Attentional Deployment

Through attentional deployment, you deliberately distract yourself from a source of emotional disturbance with something more positive. The conscious distraction technique can help prevent a sudden outburst at the workplace or responding with an inappropriate comment that might jeopardize your career.

For instance, if the hard-hitting remarks of an email from your manager cause significant distress, you may quickly disengage from the trigger by listening to some soothing classical music and changing your focus before hitting the reply.

Taking Frequent Breaks at Work

Scientific studies have shown that the lack of breaks at the office could result in decision fatigue due to an overworked pre-frontal cortex (the part of the brain responsible for executive-level thinking and rationalization). Ideally, you may include a workout routine in your breaks, where moderate physical activity can help improve focus and concentration by boosting natural levels of dopamine, serotonin, and norepinephrine.

Reframed Thoughts

At times, identifying your thoughts can significantly improve emotional regulation. You can rationalize and strategize the most meaningful response by putting a name to your emotions.

For example, when a co-worker makes a huge mistake in a group effort, you might immediately feel a welling sense of frustration and a need to blame. Alternatively, you might choose to ask some rhetorical questions to help reframe your thoughts. These questions may include, “what am I feeling at the moment?”, “what is emotional regulation?”, and “is there a better way to respond to the problem?”

Habitually reframing your thoughts enables you to avoid strong reactions, improve workplace relationships, and focus on formulating effective solutions.

Prioritized Physical Needs and Achievements

You can improve mental resilience and emotional regulation by staying well-rested and caring for your bodily needs. Getting the minimum amount of quality sleep and following a balanced diet can help keep your body healthy and mind more alert and aware of ongoing emotions.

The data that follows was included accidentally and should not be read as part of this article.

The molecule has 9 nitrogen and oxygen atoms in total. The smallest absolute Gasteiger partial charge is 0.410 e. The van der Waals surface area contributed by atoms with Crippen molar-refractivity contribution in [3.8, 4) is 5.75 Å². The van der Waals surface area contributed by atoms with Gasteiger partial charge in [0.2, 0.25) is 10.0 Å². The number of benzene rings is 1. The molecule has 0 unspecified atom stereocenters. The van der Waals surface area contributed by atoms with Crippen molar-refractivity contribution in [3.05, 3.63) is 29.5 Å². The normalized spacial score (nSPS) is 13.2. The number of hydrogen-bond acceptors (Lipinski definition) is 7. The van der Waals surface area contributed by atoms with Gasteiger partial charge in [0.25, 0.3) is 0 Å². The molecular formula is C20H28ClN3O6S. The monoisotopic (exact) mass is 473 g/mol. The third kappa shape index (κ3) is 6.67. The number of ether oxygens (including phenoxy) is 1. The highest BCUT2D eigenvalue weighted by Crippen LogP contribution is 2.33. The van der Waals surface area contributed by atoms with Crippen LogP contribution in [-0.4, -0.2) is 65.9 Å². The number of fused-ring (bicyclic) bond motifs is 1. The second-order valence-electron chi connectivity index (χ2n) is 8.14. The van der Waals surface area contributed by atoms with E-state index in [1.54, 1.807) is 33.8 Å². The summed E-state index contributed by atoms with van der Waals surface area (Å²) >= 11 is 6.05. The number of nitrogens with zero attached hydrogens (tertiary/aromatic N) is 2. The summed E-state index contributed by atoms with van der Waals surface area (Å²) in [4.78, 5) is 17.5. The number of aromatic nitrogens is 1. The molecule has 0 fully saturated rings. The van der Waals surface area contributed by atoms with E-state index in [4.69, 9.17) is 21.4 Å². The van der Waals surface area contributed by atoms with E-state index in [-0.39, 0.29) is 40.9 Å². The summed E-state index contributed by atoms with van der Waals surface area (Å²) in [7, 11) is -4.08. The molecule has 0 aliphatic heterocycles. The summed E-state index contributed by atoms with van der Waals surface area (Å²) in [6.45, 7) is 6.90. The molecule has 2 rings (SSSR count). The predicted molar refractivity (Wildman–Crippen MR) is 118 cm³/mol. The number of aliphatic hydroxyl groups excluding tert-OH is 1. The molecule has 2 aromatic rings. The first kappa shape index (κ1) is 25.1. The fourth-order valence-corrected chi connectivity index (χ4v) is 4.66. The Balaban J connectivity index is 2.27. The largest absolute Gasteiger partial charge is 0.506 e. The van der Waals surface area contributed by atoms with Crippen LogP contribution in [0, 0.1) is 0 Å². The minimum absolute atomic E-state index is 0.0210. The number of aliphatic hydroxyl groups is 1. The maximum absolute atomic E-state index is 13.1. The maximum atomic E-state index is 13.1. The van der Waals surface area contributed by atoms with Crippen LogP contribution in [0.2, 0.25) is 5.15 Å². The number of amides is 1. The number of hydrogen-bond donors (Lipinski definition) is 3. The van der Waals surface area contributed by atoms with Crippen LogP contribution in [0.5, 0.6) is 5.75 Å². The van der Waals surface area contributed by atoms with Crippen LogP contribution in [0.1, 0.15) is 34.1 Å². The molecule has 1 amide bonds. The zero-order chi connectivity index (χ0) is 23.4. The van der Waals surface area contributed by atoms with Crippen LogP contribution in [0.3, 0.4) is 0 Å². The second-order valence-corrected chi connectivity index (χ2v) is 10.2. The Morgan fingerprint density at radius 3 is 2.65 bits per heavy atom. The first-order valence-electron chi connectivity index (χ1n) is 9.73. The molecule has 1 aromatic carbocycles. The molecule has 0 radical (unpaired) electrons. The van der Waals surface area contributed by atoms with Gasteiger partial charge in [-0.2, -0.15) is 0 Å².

Additionally, focusing on the positive aspects of work can help you gradually improve your overall mood and productivity. Consider keeping a workplace journal where you can maintain a conscious record of your daily emotional experiences and pay added attention to the achievements and highlights that keep you motivated.

Closing Thoughts – Emotional Regulation for a Healthier Work-Life

The dynamic modern workplace throws all kinds of curveballs that could result in elevated stress levels and reduced productivity if you lack a reliable emotional strategy. Understanding what is emotional regulation and its effects on your professional conduct is a significant first step toward work-life balance.

When it comes down to emotions, it’s essential to aim for regulation over suppression. While emotional suppression might seem like an effective quick fix, the process could lead to long-term mental and physical issues such as mood disorders. Rather than relying on a single emotional regulation strategy, consider mixing them around for the best fit according to each workplace scenario.

Ultimately, an optimized mindset requires the perfect balance of emotions between explosive expressions and self-harming suppression. Through frequent mindful practices, you can gain control over your emotions in the most trying times and keep the risks of burnout at bay.